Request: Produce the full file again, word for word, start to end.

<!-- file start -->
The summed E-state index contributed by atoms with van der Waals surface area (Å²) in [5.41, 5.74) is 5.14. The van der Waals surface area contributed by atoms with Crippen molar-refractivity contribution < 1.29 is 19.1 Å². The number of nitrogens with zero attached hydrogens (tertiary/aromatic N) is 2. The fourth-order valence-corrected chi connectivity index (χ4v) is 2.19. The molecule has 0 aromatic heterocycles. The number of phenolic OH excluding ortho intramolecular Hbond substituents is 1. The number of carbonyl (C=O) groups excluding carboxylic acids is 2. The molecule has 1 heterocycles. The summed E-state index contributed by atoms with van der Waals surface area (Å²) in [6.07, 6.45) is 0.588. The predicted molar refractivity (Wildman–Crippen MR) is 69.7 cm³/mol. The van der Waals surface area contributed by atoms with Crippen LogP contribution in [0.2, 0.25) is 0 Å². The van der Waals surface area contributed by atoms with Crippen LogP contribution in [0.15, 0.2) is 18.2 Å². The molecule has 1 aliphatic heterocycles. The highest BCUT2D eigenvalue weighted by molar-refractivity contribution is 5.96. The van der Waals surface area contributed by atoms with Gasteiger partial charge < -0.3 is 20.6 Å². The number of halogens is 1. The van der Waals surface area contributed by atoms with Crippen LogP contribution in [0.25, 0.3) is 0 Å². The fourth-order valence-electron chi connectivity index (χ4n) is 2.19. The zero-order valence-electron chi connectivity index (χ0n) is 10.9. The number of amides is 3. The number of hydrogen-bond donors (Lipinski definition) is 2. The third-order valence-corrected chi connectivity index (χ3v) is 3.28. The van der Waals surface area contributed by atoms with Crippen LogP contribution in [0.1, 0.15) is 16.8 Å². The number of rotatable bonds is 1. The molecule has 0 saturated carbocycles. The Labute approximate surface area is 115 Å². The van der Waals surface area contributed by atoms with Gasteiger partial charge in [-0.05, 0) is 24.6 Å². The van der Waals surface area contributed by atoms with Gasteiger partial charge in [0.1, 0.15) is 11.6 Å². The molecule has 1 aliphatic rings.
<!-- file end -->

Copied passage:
The summed E-state index contributed by atoms with van der Waals surface area (Å²) in [5.41, 5.74) is 5.14. The van der Waals surface area contributed by atoms with Crippen molar-refractivity contribution < 1.29 is 19.1 Å². The number of nitrogens with zero attached hydrogens (tertiary/aromatic N) is 2. The fourth-order valence-corrected chi connectivity index (χ4v) is 2.19. The molecule has 0 aromatic heterocycles. The number of phenolic OH excluding ortho intramolecular Hbond substituents is 1. The number of carbonyl (C=O) groups excluding carboxylic acids is 2. The molecule has 1 heterocycles. The summed E-state index contributed by atoms with van der Waals surface area (Å²) in [6.07, 6.45) is 0.588. The predicted molar refractivity (Wildman–Crippen MR) is 69.7 cm³/mol. The van der Waals surface area contributed by atoms with Crippen LogP contribution in [0.2, 0.25) is 0 Å². The van der Waals surface area contributed by atoms with Crippen LogP contribution in [0.15, 0.2) is 18.2 Å². The molecule has 1 aliphatic heterocycles. The highest BCUT2D eigenvalue weighted by molar-refractivity contribution is 5.96. The van der Waals surface area contributed by atoms with Gasteiger partial charge < -0.3 is 20.6 Å². The number of halogens is 1. The van der Waals surface area contributed by atoms with Crippen LogP contribution in [0.25, 0.3) is 0 Å². The fourth-order valence-electron chi connectivity index (χ4n) is 2.19. The zero-order valence-electron chi connectivity index (χ0n) is 10.9. The number of amides is 3. The number of hydrogen-bond donors (Lipinski definition) is 2. The third-order valence-corrected chi connectivity index (χ3v) is 3.28. The van der Waals surface area contributed by atoms with Crippen LogP contribution in [0.1, 0.15) is 16.8 Å². The number of rotatable bonds is 1. The molecule has 0 saturated carbocycles. The Labute approximate surface area is 115 Å². The van der Waals surface area contributed by atoms with Gasteiger partial charge in [-0.05, 0) is 24.6 Å². The van der Waals surface area contributed by atoms with Gasteiger partial charge in [0.1, 0.15) is 11.6 Å². The molecule has 1 aliphatic rings.